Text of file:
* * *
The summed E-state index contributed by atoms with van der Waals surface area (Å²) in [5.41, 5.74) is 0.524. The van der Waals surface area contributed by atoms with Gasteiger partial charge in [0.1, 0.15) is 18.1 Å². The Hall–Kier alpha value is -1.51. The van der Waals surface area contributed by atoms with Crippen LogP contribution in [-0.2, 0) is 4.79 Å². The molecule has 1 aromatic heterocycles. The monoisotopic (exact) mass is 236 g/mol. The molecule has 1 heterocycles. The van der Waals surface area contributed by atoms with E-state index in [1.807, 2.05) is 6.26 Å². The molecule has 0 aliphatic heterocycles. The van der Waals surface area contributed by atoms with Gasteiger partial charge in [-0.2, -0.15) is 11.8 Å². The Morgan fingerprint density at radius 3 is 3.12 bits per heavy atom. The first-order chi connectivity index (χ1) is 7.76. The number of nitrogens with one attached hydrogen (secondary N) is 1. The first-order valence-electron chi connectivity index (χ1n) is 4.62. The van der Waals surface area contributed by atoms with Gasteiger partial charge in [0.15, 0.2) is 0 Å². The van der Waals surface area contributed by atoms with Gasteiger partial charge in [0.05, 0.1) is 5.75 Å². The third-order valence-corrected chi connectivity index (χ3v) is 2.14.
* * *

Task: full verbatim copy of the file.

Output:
The summed E-state index contributed by atoms with van der Waals surface area (Å²) in [5.41, 5.74) is 0.524. The van der Waals surface area contributed by atoms with Gasteiger partial charge in [0.1, 0.15) is 18.1 Å². The Hall–Kier alpha value is -1.51. The van der Waals surface area contributed by atoms with Crippen LogP contribution in [-0.2, 0) is 4.79 Å². The molecule has 1 aromatic heterocycles. The monoisotopic (exact) mass is 236 g/mol. The molecule has 1 heterocycles. The van der Waals surface area contributed by atoms with E-state index in [1.807, 2.05) is 6.26 Å². The molecule has 0 aliphatic heterocycles. The van der Waals surface area contributed by atoms with Gasteiger partial charge in [-0.2, -0.15) is 11.8 Å². The Morgan fingerprint density at radius 3 is 3.12 bits per heavy atom. The first-order chi connectivity index (χ1) is 7.76. The number of nitrogens with one attached hydrogen (secondary N) is 1. The first-order valence-electron chi connectivity index (χ1n) is 4.62. The van der Waals surface area contributed by atoms with Gasteiger partial charge in [0.15, 0.2) is 0 Å². The van der Waals surface area contributed by atoms with Gasteiger partial charge in [0.05, 0.1) is 5.75 Å². The third-order valence-corrected chi connectivity index (χ3v) is 2.14.